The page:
First, you should have everything in writing. It’s not usually necessary to draw up a formal contract, but you can if you wish. Usually a professional printed (or printable) estimate is enough.
This estimate should include the agreed subject, medium, and size. It should include your cost of materials, your hourly rate, and the estimated number of hours that it will take you to complete the work. It should also outline how the work will be delivered and when you’ll be finished with the work.
Once both parties have agreed on the estimate, you may ask for a non-refundable deposit before you begin on the work. A deposit isn’t required, but it does ensure that the client is serious and if they decide to skip out on paying you – you aren’t completely left out to dry.
Communicate with the client while the work is being developed if you wish. You may send them images of the work in progress. This way, if they want you to make any changes, you can do so while you’re still working the piece. Don’t bug them however and leave some of the work to be a surprise.
I never did this and never had any issues. I liked the idea of the art being a complete surprise. But keep in mind, my style was clearly defined and there were lots of examples I had already produced. My clients knew what to expect.
When complete, you can send a low resolution image of the work to the client. The resolution should be high enough to appreciate the work, but not so high that it could be printed or reproduced. You could also send a high resolution image with a watermark of your name or logo, but I think that detracts from the client’s first impression.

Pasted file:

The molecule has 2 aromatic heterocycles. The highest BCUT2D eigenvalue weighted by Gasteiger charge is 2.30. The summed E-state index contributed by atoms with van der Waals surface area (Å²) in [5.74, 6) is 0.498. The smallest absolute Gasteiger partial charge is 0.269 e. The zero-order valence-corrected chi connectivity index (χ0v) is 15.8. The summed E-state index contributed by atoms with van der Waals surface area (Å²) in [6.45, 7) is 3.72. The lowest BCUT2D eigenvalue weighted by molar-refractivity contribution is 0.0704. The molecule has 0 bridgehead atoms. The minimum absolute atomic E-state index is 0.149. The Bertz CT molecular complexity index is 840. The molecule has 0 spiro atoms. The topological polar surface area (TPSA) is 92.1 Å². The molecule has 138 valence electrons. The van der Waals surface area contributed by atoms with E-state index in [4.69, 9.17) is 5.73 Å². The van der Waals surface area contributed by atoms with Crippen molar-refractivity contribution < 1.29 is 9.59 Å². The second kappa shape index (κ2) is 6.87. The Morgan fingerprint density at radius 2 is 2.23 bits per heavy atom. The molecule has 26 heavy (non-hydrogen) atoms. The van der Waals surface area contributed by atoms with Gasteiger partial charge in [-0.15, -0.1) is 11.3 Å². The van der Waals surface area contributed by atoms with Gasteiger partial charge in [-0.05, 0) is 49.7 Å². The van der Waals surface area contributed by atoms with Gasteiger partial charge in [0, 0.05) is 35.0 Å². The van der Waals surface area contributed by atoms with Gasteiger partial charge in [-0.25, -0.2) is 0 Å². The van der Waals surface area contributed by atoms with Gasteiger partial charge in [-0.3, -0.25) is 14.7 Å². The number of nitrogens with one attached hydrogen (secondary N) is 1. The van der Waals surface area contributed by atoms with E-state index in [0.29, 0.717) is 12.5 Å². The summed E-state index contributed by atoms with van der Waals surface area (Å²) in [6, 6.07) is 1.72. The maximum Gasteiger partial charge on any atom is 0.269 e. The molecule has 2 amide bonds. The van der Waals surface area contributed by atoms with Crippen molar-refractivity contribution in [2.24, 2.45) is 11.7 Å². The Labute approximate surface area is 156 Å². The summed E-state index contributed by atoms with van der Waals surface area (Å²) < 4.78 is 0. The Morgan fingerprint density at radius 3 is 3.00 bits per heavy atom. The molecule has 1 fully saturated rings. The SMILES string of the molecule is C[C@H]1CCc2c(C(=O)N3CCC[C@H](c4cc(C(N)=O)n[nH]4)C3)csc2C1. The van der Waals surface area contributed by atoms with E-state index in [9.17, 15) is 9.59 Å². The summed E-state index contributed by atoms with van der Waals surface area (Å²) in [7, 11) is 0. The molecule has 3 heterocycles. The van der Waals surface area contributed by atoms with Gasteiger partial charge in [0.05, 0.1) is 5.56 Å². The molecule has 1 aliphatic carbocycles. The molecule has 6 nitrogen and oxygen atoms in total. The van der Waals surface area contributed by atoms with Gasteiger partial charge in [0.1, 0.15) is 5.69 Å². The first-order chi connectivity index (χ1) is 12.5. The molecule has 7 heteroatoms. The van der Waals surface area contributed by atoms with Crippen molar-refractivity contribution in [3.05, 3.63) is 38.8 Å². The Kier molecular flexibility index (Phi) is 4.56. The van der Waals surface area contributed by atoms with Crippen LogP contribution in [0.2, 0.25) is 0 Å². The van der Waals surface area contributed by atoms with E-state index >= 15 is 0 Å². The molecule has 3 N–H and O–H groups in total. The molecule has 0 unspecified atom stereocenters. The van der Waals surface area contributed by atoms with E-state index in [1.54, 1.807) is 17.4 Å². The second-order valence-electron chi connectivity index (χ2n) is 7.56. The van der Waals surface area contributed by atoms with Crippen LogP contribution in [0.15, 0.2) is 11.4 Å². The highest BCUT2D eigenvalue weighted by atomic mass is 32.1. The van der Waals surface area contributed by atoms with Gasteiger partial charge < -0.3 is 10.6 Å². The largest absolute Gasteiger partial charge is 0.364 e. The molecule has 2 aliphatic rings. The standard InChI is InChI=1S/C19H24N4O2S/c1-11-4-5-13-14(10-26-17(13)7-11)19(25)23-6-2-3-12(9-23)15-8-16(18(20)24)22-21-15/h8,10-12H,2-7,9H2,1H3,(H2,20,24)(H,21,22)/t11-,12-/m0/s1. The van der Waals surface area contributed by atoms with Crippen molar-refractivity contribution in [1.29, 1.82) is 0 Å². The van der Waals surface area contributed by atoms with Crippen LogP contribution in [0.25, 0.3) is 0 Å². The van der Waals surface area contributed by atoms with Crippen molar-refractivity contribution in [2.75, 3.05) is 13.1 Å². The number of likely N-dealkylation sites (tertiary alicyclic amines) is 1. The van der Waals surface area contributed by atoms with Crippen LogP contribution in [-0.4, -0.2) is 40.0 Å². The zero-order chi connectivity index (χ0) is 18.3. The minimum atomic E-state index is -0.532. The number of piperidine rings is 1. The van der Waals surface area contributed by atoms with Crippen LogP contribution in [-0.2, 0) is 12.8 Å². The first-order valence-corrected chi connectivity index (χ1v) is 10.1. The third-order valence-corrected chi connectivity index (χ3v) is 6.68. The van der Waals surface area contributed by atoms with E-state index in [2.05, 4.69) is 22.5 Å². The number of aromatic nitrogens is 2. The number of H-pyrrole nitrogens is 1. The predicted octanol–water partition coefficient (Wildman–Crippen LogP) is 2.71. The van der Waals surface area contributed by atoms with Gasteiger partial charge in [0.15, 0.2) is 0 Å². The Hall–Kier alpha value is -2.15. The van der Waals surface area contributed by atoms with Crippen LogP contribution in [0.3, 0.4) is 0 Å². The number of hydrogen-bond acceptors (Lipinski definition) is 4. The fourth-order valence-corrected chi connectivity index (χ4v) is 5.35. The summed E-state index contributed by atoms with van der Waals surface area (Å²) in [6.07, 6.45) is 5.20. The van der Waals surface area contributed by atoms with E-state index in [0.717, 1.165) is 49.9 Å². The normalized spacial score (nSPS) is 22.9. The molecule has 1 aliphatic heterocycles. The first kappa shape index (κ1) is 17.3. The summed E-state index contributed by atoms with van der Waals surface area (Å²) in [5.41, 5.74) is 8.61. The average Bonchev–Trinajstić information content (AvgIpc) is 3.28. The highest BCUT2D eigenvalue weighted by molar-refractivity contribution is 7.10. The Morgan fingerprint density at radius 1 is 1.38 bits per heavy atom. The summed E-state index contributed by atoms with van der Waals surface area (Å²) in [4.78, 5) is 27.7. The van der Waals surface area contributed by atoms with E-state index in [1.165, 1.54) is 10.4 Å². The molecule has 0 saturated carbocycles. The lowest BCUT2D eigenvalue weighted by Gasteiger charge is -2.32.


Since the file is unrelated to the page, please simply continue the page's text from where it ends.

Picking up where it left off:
Only send the original art to the client after you’ve received full payment. If paid by check, cash the check before sending the work.
Pricing Art for Illustrations
Art that is sold or purchased in order to be reproduced is considered illustration. Pricing illustration work can be handled as a commission (see above), but there’s more to consider such as the rights of the creative work. With illustration, the artist gives consent for their art to be reproduced by the client and sometimes the artist may be required to sign over exclusive rights to a publisher. If this is the case, then it should be figured in the price.
Because illustration can be complicated, a contract is almost always involved. The publisher and the artist come to an agreement over the rights of the art and the monetary compensation the artist will receive. Most illustration work is considered freelance, where an artist creates one or several works for a specific project.
The agreement made between the publisher and the artist varies greatly.
I once worked as a staff illustrator for a company that makes children’s clothing. I was completely remote and worked entirely from home. I was paid a flat fee for each month of employment. One month, I was asked to create 12 illustrations, but most of the time it was just 4 or 5. A few months, no illustrations were needed but I still got paid!
This isn’t the norm, but it’s an example of how varied agreements can be between publishers and artists.